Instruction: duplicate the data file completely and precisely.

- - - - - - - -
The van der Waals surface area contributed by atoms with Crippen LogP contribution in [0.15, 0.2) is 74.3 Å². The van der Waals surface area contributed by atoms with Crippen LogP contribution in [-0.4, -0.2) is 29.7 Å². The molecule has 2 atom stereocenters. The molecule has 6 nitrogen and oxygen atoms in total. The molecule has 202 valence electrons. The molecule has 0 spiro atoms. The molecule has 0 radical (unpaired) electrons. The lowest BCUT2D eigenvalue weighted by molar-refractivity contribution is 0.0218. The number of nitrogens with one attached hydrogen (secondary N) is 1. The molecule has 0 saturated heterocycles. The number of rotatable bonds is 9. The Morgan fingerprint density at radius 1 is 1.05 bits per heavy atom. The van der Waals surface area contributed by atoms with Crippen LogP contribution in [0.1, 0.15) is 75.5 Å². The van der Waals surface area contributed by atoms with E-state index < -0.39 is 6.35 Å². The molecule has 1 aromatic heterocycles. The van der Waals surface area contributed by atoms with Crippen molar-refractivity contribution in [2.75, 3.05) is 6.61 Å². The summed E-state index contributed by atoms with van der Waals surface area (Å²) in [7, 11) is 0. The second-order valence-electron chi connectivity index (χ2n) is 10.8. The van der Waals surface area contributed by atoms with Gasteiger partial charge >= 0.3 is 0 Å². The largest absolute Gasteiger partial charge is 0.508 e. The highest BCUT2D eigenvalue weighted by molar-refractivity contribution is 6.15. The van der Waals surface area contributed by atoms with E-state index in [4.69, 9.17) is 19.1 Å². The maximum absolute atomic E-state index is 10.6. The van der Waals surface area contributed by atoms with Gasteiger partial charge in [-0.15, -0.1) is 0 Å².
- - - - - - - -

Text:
The van der Waals surface area contributed by atoms with Crippen LogP contribution in [0.15, 0.2) is 74.3 Å². The van der Waals surface area contributed by atoms with Crippen LogP contribution in [-0.4, -0.2) is 29.7 Å². The molecule has 2 atom stereocenters. The molecule has 6 nitrogen and oxygen atoms in total. The molecule has 202 valence electrons. The molecule has 0 spiro atoms. The molecule has 0 radical (unpaired) electrons. The lowest BCUT2D eigenvalue weighted by molar-refractivity contribution is 0.0218. The number of nitrogens with one attached hydrogen (secondary N) is 1. The molecule has 0 saturated heterocycles. The number of rotatable bonds is 9. The Morgan fingerprint density at radius 1 is 1.05 bits per heavy atom. The van der Waals surface area contributed by atoms with Crippen LogP contribution in [0.1, 0.15) is 75.5 Å². The van der Waals surface area contributed by atoms with E-state index < -0.39 is 6.35 Å². The molecule has 1 aromatic heterocycles. The van der Waals surface area contributed by atoms with Crippen molar-refractivity contribution in [2.75, 3.05) is 6.61 Å². The summed E-state index contributed by atoms with van der Waals surface area (Å²) in [7, 11) is 0. The second-order valence-electron chi connectivity index (χ2n) is 10.8. The van der Waals surface area contributed by atoms with Gasteiger partial charge >= 0.3 is 0 Å². The largest absolute Gasteiger partial charge is 0.508 e. The highest BCUT2D eigenvalue weighted by molar-refractivity contribution is 6.15. The van der Waals surface area contributed by atoms with E-state index in [4.69, 9.17) is 19.1 Å². The maximum absolute atomic E-state index is 10.6. The van der Waals surface area contributed by atoms with Gasteiger partial charge in [-0.15, -0.1) is 0 Å².